The warm days of early November –- known as Indian summer in the United States –- are called “l’estate di San Martino” (the summer of St. Martin) in Italy. Wine producers celebrate the saint’s feast on November 11 by uncorking the vino novello (new wine) from the recent vendemmia (grape harvest) and getting the first preview of the year’s vintage. As an Italian saying puts it, “Per San Martino, cadono le foglie e si spilla il vino.” (For St. Martin, the leaves fall, and the wine is tapped.)
A few seasons ago my husband and I visited several wineries to find out more about the passion of Italy’s winemakers. At the NostraVita winery in Montalcino in the gorgeous Val d’Orcia, we spent a day with Annibale Parisi, a true Renaissance man. A chemist by training, he has expressed his artistic passions in paintings, collages, sculptures, pipes of wood and cork, and entire rooms of furniture. In his home library, a sculpted wooden “tree” covers a wall with branches holding hand-carved “books” that open—like Joseph Cornell boxes—to reveal leaves, nuts, seeds, nests, and bark from particular trees.
For each of the 5,000 bottles of Brunello wines that NostraVita produces every year, Annibale hand-paints a unique label. As I watched, he grasped a brush to create an abstract image in four symbolic colors, explaining the meaning of each as he painted: ruddy brown, for the earth; black, for working and “getting your hands dirty”; shimmering white, for the illumination of the sun; and deep red, for passion. And this, he reminds me, regardless of what one makes, is always the most crucial element of all.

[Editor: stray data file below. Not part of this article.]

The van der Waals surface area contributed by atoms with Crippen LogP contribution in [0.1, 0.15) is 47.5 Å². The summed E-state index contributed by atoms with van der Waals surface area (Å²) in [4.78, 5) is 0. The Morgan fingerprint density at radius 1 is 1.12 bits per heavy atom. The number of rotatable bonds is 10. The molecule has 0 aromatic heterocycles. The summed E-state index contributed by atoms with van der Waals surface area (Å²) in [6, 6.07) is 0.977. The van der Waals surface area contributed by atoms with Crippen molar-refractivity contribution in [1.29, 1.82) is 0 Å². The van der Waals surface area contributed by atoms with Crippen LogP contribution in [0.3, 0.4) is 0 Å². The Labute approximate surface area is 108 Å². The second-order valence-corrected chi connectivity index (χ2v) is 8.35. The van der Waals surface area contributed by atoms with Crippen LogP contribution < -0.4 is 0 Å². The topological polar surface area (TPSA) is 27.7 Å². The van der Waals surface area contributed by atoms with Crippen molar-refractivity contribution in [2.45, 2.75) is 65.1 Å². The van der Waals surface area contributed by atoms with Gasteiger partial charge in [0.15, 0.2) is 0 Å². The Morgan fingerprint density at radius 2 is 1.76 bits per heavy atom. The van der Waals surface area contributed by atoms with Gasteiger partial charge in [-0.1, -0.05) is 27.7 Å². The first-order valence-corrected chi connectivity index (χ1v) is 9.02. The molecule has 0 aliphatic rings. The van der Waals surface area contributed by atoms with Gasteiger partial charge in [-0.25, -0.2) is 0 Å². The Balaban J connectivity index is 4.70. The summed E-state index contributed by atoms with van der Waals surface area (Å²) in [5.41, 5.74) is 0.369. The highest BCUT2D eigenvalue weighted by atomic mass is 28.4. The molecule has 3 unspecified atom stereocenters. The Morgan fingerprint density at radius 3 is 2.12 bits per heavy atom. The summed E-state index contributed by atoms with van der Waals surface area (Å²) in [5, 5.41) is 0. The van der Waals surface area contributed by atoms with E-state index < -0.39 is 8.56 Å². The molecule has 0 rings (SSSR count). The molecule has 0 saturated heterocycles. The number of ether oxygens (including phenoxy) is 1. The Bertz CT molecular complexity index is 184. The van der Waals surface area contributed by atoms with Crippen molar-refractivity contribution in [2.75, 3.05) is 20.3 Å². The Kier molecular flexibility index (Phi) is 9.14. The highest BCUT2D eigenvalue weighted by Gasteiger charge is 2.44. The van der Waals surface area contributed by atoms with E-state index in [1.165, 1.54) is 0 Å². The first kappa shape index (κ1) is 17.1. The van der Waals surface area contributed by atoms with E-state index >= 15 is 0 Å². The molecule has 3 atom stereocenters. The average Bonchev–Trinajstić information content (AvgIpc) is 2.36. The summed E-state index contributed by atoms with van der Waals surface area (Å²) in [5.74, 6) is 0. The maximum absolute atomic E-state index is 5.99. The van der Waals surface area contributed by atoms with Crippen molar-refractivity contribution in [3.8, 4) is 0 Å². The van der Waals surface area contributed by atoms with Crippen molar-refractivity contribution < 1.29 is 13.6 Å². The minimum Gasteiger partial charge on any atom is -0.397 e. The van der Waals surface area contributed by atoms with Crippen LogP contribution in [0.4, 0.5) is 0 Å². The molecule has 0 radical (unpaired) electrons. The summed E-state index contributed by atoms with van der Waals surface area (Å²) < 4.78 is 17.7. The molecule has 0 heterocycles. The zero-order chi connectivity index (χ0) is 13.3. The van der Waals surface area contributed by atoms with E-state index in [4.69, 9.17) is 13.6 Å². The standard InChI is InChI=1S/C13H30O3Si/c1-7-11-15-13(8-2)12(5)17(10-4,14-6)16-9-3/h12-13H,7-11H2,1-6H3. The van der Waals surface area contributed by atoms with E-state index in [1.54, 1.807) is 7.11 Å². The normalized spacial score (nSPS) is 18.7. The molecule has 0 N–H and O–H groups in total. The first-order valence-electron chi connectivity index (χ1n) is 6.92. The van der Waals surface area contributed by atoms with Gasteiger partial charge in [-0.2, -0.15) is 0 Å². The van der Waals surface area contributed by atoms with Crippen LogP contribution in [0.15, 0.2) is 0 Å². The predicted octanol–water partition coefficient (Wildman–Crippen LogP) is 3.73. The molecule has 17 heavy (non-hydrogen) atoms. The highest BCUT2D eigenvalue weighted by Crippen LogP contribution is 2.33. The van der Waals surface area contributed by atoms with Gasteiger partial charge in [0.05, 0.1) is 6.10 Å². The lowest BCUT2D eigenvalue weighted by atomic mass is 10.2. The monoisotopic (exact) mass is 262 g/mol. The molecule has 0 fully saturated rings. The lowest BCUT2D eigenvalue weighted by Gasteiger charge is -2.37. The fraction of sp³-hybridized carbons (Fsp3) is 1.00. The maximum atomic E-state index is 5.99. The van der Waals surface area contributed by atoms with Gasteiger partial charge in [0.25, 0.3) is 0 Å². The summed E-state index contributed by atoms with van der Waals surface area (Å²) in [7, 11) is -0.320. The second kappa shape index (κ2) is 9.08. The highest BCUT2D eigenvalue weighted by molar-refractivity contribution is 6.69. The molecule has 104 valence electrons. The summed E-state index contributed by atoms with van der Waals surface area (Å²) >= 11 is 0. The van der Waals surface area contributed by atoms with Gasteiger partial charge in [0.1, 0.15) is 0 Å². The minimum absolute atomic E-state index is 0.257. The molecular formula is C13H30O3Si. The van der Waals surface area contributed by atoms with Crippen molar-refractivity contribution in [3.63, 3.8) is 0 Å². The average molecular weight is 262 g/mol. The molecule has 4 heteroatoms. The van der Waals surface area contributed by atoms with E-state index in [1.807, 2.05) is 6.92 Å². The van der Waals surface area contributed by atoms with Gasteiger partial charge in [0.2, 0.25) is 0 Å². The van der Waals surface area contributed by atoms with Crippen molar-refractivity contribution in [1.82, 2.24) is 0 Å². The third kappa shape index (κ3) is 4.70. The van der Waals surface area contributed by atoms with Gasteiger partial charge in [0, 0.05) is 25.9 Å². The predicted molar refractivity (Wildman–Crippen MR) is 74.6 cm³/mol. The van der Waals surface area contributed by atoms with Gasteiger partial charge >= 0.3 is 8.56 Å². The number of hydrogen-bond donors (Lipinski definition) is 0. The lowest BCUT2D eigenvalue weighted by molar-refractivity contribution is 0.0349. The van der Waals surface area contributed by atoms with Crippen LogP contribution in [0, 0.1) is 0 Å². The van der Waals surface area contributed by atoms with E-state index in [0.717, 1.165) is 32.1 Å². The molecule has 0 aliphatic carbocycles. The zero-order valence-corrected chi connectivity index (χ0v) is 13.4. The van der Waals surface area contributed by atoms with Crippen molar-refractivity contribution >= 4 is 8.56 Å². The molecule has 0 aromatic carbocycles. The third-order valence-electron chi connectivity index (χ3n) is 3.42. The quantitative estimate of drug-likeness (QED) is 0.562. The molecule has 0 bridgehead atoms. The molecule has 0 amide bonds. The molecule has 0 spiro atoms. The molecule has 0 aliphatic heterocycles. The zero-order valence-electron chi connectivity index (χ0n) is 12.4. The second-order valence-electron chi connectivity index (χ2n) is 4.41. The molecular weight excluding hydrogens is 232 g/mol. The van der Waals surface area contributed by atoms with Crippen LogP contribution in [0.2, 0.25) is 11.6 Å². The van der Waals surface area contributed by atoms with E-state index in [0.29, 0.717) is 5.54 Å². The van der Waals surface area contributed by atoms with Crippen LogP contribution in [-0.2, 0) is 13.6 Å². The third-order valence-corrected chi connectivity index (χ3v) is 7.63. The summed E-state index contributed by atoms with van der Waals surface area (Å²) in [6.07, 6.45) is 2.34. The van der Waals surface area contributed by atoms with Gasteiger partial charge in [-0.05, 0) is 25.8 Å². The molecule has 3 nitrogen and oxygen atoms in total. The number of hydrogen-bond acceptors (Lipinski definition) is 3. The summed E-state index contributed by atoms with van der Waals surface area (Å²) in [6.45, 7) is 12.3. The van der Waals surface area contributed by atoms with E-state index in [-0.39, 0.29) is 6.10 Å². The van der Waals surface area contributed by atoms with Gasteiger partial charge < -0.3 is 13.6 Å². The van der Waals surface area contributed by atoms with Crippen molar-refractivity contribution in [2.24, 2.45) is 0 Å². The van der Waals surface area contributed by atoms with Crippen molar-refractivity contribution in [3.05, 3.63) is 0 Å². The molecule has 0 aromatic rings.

We arrived at Poggio Grande in nearby San Quirico d’Orcia just as bunches of freshly picked grapes were going through the first steps of sorting, trimming of stems, and maceration. “We do everything by hand,” said Giulitta Zamperini, the fourth generation of her family to make wines. She offered us a special treat: glasses of must, the grape juice that will eventually be transformed into wine, straight from the vat.
At Le Chiuse, an azienda agricola (an estate that grows grapes and produces its own wine) in Montalcino, another family–-Nicolo’ Magnelli, his wife Simonetta and their son Lorenzo–-balances innovation with tradition, including long soaks before and after fermentation in stainless steel vats. The aging process for its signature Brunello continues in barrels for three years until the wine is ready to be poured into bottles and sealed with corks.
At Monte Vibiano Vecchio (above) in Umbria, where my husband and I own a single vine in Vigna Lorenzo, a vineyard that dates back almost 3000 years, I asked my friend Maria Camilla Fasola Bologna what she tastes when she takes a sip of the first vintage:
“With this wine, you know you are drinking a nectar, and inside that nectar is the work of all the people involved in making the wine. There is history. There is tradition. There is love for life, for this beautiful place — a love so deep that it becomes a passion.”
Dianne Hales is the author of LA PASSIONE: How Italy Seduced the World, LA BELLA LINGUA: My Love Affair with Italian, the World’s Most Enchanting Language and MONA LISA: A Life Discovered. For more information, visit diannehales.com.